Sunday, April 10, 2016

What is purpose of different HTTP Request Types in RESTful Web Service?

RESTful web services heavily rely on HTTP by design. They use different HTTP methods to perform their job and uses HTTP response code to inform clients about success or failure of a particular request. REST stands for Representational State transfer and it uses HTTP to allow two systems to communicate via remote calls. RESTFul web services is a collection of REST URI which points to resources. These URI can point to a single resource of a collection of resource. For example, you would expect /employee/101 to contain details employee with 101 and /employees to return a list of all employees. In RESTFul web service, HTTP request types signify the action to take for the resource.

For example, by using HTTP GET request on /employee/101, you can retrieve details of that user.

By using POST on employe/102 would create a new user with employee id 102, PUT request type on /employee/101 can be used to update details of employee with id 101 and DELETE method on /employee/101 can be used to remove data for that id.

By the way, in the case of PUT and POST method representation would be in the request body. See RESTful Web Services by Leonard Richardson, Sam Ruby, and David Heinemeier Hansson for more details. One of the best book to learn fundamentals of RESTful WebService.

Purpose of HTTP Request in RESTful WebService

The purpose of each of the HTTP request types, when used with a RESTful web service, is as follows:

Retrieves data from the server (should only retrieve data and should have no other effect). This is also called an idempotent method. here is an example of a GET request to retrieve the book with id 123 from Server.
GET /books/123

This HTTP request type is usually used for creating an entity i.e. a resource without an id. Once the request is successfully created, an id of the newly created entity is returned as part of the response to this HTTP request. It is often used when uploading a file or submitting a completed web form.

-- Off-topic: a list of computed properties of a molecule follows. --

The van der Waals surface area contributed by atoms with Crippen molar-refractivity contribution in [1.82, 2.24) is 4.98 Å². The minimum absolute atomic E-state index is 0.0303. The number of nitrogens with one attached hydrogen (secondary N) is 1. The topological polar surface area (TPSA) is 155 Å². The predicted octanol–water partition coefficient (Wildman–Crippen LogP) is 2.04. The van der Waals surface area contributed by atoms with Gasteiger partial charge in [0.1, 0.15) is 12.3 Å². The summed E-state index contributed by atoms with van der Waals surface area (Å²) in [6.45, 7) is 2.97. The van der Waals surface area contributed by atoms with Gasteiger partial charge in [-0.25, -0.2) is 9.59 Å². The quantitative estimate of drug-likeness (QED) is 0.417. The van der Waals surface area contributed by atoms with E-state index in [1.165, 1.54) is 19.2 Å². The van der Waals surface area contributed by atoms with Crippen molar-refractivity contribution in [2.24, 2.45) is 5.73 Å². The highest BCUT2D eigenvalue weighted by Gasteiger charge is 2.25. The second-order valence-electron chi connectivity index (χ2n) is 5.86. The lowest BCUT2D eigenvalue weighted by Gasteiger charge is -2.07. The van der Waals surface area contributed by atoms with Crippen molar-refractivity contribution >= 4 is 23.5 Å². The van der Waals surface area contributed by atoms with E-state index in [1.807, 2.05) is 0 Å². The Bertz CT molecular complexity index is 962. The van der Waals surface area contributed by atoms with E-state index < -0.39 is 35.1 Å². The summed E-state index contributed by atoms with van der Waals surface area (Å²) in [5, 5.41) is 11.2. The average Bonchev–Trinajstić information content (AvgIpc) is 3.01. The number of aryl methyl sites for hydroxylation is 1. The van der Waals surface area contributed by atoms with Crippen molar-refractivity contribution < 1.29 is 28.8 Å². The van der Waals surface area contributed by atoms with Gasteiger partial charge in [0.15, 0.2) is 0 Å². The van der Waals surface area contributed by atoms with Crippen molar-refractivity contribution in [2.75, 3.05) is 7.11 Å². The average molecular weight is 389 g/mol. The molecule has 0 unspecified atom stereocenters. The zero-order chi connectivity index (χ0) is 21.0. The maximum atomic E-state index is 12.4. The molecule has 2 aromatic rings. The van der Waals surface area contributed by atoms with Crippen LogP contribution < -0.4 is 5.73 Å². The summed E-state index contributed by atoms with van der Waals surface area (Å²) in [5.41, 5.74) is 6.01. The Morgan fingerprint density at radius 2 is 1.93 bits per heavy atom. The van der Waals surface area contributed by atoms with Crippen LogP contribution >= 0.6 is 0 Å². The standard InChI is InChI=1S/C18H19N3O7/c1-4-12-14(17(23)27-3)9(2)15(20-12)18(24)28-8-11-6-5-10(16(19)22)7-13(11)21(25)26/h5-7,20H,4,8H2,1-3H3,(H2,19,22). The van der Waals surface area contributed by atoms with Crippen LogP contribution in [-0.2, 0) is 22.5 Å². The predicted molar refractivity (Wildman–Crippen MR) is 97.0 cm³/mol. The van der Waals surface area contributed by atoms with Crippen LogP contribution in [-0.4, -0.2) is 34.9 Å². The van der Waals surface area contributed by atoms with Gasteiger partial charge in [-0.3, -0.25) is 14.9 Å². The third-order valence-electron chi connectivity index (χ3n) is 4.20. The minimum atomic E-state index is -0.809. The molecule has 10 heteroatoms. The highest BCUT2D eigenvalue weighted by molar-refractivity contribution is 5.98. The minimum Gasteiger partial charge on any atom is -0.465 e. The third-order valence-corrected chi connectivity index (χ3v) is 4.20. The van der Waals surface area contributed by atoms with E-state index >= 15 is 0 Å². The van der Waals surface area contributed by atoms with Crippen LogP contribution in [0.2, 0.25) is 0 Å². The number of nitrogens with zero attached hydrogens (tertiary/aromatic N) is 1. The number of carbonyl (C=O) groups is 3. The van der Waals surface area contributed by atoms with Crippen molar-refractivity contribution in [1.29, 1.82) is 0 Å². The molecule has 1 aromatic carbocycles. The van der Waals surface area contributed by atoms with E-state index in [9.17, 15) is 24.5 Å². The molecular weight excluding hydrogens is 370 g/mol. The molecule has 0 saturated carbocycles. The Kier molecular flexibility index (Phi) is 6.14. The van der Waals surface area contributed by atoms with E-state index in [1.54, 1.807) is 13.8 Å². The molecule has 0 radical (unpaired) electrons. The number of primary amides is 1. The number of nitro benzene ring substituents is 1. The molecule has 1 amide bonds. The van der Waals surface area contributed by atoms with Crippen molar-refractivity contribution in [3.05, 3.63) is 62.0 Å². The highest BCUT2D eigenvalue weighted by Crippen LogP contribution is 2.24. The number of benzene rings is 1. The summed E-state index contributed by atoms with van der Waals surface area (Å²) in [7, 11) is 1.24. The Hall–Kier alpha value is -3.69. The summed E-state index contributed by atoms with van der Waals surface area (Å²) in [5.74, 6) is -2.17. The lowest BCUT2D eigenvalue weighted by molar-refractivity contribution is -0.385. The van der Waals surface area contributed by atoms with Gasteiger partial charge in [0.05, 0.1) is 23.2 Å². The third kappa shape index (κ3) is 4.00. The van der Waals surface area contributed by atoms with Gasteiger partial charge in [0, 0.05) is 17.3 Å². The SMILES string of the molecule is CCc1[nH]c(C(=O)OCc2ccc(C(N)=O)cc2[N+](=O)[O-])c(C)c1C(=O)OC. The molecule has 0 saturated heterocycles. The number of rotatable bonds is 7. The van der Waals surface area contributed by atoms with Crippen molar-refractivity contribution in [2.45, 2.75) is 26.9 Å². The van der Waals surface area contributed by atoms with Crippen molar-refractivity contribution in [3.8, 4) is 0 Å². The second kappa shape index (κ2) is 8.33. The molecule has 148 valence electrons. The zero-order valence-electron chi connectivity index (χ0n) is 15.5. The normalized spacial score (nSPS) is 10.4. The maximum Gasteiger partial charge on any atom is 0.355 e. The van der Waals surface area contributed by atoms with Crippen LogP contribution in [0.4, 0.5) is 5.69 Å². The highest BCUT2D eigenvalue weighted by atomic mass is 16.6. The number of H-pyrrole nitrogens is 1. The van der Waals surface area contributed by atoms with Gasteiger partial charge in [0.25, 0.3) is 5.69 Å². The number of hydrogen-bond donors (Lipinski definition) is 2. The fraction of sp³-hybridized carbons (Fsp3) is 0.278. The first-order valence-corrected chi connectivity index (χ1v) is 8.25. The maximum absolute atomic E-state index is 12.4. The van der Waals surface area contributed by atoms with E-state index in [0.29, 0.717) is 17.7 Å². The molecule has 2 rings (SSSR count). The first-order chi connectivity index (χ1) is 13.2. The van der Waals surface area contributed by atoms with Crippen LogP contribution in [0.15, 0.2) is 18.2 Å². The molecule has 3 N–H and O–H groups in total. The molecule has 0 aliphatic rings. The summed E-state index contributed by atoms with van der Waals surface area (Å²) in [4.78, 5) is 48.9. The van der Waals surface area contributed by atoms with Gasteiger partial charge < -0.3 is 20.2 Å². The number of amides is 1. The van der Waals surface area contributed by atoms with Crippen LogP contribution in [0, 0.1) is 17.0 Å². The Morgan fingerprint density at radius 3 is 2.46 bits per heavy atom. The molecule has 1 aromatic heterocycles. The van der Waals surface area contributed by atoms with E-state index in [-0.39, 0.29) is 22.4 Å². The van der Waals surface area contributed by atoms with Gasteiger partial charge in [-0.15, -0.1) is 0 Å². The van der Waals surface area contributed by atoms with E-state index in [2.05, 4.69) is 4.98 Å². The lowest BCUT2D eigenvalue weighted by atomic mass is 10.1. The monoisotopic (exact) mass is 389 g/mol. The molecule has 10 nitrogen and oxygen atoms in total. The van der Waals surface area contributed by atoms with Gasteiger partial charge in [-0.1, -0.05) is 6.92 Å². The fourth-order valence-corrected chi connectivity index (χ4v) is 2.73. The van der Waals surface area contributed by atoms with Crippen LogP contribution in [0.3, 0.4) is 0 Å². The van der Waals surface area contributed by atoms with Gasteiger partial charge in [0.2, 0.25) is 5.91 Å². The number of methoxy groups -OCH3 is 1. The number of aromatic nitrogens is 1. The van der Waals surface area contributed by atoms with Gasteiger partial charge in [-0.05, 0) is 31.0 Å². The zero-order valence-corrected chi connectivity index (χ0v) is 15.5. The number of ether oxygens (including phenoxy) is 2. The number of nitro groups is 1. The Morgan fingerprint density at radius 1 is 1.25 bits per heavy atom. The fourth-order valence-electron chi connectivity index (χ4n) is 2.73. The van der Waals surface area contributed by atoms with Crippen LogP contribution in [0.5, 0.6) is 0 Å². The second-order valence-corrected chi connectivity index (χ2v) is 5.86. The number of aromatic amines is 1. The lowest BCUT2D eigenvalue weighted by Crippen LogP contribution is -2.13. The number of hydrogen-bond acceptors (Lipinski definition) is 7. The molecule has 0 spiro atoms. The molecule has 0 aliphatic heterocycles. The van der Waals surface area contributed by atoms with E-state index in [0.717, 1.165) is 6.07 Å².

For example, following URL will create  a new book in the server
POST /books/

Similar to POST, but used to update an existing entity. You pass the id of existing resource along with PUT request type. For example, following URL will replace the book with id 123 in the server
PUT /books/123

See RESTful Web Services by Leonard Richardson, Sam Ruby, and David Heinemeier Hansson for more details on when to use PUT and POST while creating RESTful API.

Removes the resource from the server. Similar to PUT you need to pass the id of the resource to be deleted. For example, following URL will remove the book with id 123 in the server

DELETE /books/123

Provides a means to test what a machine along the network path receives when a request is made. As such, it simply returns what was sent.

Same as the GET method for a resource, but returns only the response headers (i.e., with no entity-body). Similar to the GET request, HEAD Is also idempotent i.e. no side effect on Server.
See  REST in Practice: Hypermedia and Systems Architecture by Jim Webber, Savas Parastatidis, and Ian Robinson for more details on how to use different HTTP methods while designing RESTful API.

Allows a client to request information about the request methods supported by a service. The relevant response header is Allow and it simply lists the supported methods. (It can also be used to request information about the request methods supported for the server where the service resides by using a * wildcard in the URI.)

Primarily used to establish a network connection to a resource (usually via some proxy that can be requested to forward an HTTP request as TCP and maintain the connection). Once established, the response sends a 200 status code and a “Connection Established” message.

Here is a nice diagram showing usage of different HTTP methods in RESTFul Web Service:
meaning of different HTTP methods in REST

That's al about the purpose of different HTTP request types in RESTFul Web service, be it in Java or any other technology. Most important is to understand the difference between PUT and POST  request types, though both PUT and POST can be used to create and update an entity, POST is usually preferred for creating and PUT is preferred for updating an existing entity.

Further Learning
REST Java Web Services
REST API Automation testing from scratch-(REST Assured java)
RESTFul Services in Java using Jersey By Bryan Hansen


Vinod Kumar Kashyap said...


Fan of your blog.
A little mistake in paragraph 3.
POST for saving and PUT for updating. But you have mentioned opposite.


Javin Paul said...

Hello Vinod, thanks for pointing it out. Yes, POST is for creating and PUT is for updating, corrected it now.

asm0dey said...


NagaRaj Raj said...

good post

daltwisney said...

Where is PATCH?

Javin Paul said...

@daltwisney, Sorry, I forgot to add PATCH, thanks for pointing it out, will add it as well. Btw, PATCH can be used to update partial resources. For instance, when you only need to update one field of the resource, using PUT to update a complete resource representation might be cumbersome and utilizes more bandwidth, using PATH is better. Also, its worth remember that PATCH is neither idempotent nor safe.

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